Taiwan's gays pray for soul mates at 'Rabbit' temple
By Michael Gold
TAIPEI (Reuters) - A young man sporting a rainbow pendant stands before the altar of the Wei-ming temple on the outskirts of Taipei, holding aloft a football-sized box full of prayers written on pieces of paper.
A priest sets the box ablaze, reciting Taoist chants as it burns to ashes. Flames leap up in quick bursts, an apparent sign that the Rabbit God has received his adherent's petitions.
Wei-ming temple is a house of Taoist worship with a twist - almost all of its congregants are gay. The shrine, down a narrow alleyway in a bustling district of New Taipei City, is dedicated to a deity who has watched over homosexuals for four centuries.
"In Chinese history, 'rabbit' was a derogatory term for homosexuals," said Lu Wei-ming, who founded the temple in 2006, at a time gays were excluded from most religious ceremonies.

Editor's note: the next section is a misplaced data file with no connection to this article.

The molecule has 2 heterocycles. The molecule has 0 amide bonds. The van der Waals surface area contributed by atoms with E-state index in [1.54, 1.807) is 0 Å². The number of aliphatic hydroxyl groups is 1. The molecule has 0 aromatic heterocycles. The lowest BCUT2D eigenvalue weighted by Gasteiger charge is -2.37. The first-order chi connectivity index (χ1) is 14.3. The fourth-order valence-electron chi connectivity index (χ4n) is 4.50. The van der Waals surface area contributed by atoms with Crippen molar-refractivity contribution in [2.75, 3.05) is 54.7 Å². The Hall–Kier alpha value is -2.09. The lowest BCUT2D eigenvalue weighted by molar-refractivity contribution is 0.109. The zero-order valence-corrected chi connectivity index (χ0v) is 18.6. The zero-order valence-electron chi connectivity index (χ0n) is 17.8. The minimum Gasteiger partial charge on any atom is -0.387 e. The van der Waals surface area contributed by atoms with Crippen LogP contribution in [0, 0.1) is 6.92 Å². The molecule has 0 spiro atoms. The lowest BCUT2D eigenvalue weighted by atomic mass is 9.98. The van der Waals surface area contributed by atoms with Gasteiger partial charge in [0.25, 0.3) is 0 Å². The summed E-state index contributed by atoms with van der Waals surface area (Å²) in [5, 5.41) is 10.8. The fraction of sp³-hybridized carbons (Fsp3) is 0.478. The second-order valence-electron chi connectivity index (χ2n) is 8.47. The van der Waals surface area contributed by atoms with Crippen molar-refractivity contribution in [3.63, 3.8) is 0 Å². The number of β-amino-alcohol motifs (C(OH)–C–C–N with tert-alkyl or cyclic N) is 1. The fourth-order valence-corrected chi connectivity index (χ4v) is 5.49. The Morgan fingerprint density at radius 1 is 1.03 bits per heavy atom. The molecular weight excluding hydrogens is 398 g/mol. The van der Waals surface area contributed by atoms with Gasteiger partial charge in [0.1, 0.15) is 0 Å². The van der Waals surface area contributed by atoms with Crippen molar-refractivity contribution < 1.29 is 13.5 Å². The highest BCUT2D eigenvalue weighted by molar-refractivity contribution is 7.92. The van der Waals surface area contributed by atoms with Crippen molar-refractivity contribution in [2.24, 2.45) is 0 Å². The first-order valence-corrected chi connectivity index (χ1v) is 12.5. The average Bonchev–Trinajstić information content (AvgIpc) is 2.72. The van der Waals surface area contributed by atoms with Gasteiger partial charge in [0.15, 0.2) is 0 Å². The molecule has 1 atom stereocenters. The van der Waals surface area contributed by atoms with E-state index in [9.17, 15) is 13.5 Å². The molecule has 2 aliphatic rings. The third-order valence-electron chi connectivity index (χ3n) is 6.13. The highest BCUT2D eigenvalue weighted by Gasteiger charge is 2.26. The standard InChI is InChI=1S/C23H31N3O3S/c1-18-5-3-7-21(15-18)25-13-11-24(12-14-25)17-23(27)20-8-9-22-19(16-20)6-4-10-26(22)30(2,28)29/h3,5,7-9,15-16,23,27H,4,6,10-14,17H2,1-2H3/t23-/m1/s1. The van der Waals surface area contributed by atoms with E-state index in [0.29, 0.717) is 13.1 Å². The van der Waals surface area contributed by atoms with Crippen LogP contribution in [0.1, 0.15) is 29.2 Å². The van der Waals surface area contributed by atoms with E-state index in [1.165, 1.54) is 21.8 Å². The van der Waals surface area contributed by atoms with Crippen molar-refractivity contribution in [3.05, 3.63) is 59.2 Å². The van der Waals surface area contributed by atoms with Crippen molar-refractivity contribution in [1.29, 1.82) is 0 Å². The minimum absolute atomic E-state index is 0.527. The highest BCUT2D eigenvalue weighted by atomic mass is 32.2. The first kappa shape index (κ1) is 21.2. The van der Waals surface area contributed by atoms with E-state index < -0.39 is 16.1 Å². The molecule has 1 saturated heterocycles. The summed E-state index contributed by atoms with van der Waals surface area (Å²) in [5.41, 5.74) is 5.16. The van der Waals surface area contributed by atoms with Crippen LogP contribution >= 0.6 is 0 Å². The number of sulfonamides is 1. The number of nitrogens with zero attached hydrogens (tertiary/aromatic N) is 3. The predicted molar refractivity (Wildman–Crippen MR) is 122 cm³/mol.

Lu, who has taken a vow of celibacy and declined to answer questions about his sexuality, said he wanted to create a welcoming environment for a flock that had long been ostracized.
"This was a group with no one to look after them, and I wanted to fill that void," said the 28-year-old priest, adding that Wei-ming is the world's only shrine for homosexuals.
Initiation over, Lu poured a small cup of rice wine on the smoldering ashes of the devotee's prayers.
"Rabbit God loves this kind of liquor," he said. Continued...